The Tulane Hullabaloo

FULLABALOO: Loyola letters endure despite setbacks

An+ancient+photo+of+all+of+the+Loyola+letters+in+their+rightful+place.+Since+the+time+of+this+photo%2C+the+letters+have+scattered+across+many+lands+near+and+far.+Most+are+doing+well+but+some+have+suffered.+
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FULLABALOO: Loyola letters endure despite setbacks

An ancient photo of all of the Loyola letters in their rightful place. Since the time of this photo, the letters have scattered across many lands near and far. Most are doing well but some have suffered.

An ancient photo of all of the Loyola letters in their rightful place. Since the time of this photo, the letters have scattered across many lands near and far. Most are doing well but some have suffered.

Colin Yaccarino | Photography Editor

An ancient photo of all of the Loyola letters in their rightful place. Since the time of this photo, the letters have scattered across many lands near and far. Most are doing well but some have suffered.

Colin Yaccarino | Photography Editor

Colin Yaccarino | Photography Editor

An ancient photo of all of the Loyola letters in their rightful place. Since the time of this photo, the letters have scattered across many lands near and far. Most are doing well but some have suffered.

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Loyola University New Orleans is iconic for its pristine “Loyola” letters displayed prominently on the university’s campus. The letters have endured repeated abuse from drunken Tulane students.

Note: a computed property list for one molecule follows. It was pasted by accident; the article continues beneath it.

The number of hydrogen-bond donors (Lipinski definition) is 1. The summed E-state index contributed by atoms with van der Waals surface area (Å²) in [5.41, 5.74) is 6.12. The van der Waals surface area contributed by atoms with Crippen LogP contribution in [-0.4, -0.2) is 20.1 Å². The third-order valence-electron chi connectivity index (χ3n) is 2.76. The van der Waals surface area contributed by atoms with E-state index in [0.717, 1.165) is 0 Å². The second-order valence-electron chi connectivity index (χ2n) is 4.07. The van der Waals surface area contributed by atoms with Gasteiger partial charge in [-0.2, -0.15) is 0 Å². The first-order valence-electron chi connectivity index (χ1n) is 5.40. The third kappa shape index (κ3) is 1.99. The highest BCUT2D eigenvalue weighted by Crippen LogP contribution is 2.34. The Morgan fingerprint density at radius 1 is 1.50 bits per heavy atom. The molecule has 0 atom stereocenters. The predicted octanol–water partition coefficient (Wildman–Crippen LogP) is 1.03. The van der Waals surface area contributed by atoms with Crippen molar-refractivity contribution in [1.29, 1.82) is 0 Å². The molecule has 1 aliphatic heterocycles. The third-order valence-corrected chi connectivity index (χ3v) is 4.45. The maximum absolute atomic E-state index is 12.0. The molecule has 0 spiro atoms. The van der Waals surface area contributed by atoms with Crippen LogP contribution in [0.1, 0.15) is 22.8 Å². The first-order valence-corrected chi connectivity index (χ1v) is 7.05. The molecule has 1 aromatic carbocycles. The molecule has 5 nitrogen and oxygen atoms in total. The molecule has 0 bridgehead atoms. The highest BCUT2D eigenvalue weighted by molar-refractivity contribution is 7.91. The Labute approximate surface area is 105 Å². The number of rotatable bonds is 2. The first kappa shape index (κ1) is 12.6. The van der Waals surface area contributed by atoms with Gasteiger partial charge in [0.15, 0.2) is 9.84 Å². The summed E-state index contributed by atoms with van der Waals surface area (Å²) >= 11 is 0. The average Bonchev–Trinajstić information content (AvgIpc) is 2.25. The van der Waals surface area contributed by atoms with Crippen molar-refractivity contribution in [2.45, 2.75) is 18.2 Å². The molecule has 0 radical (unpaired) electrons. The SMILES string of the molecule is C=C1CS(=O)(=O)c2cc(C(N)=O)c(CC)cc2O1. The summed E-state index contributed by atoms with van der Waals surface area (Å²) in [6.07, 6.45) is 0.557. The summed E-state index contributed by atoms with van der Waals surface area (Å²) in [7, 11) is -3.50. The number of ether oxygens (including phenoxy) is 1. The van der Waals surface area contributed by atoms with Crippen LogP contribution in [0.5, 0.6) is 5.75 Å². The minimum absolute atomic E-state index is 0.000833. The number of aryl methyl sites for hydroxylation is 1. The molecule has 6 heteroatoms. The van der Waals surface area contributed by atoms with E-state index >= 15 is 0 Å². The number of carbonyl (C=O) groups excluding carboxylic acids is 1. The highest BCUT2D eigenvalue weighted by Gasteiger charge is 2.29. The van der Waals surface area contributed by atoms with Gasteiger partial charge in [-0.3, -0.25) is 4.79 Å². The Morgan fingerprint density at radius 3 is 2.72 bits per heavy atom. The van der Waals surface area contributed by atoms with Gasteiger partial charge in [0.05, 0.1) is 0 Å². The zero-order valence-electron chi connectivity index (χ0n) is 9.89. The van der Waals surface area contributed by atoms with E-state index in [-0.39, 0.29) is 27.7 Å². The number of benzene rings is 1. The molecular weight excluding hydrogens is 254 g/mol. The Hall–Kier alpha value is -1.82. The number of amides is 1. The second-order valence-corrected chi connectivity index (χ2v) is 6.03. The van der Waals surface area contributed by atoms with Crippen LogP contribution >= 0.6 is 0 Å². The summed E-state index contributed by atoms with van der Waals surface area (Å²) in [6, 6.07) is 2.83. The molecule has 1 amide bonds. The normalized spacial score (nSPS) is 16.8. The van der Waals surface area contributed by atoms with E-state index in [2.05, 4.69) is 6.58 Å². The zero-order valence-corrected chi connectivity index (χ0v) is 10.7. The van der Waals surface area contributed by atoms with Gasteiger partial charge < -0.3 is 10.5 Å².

These students, for one reason or another, will steal the Loyola letters. While these incidents tend to happen during Mardi Gras season, they have occurred at other times throughout the year.

The Fullabaloo decided to send an investigative team to track down the stolen Loyola letters to see how they have fared through the years.

The first L was found in a fraternity house hanging in the room of senior Allan Coholic, who stole it during Mardi Gras his freshman year and has treasured it ever since. The L looked weathered, but cared for.

Both of the Os, the Y and the second L were found buried in the backyard of a family that had recently renovated and moved into a house on Broadway Street.

“When we moved here, we saw these letters and our son told us that YOLO was some kind of pop culture reference,” the family said. “We hate pop culture and had no idea where these letters came from. Nonetheless, we thought they deserved a proper burial.”

The family held a New Orleans funeral for the letters. More than five people paid tribute through song and dance.

The A is being used as a replacement A on a Chick-fil-A sign in rural Louisiana.

Legend has it that an inebriated Tulane student, after stealing the A, took a $300 uber to the nearest Chick-fil-A where he then passed out on the table. The Chick-fil-A branch had recently and tragically lost its A and installed the stolen A in its own sign.

A  Chick-fil-A representative declined to comment.

“I miss New Orleans sometimes,” the A, who will be getting married to the Chilck-fil-A “L” having next to him, said. “…but I do like the smell of chicken and it’s fun to meet other letters.”

While the A eagerly awaits the nuptials and more so, the honeymoon, the L needs to overcome her insecurities.

“It’s a lot to live up to because I know he used to be next to a different L and that feels like a ton of pressure on me,” the Chick-fil-A L said. “But love is love and I’ll do anything to make this work.”

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Student newspaper serving Tulane University, Uptown New Orleans
FULLABALOO: Loyola letters endure despite setbacks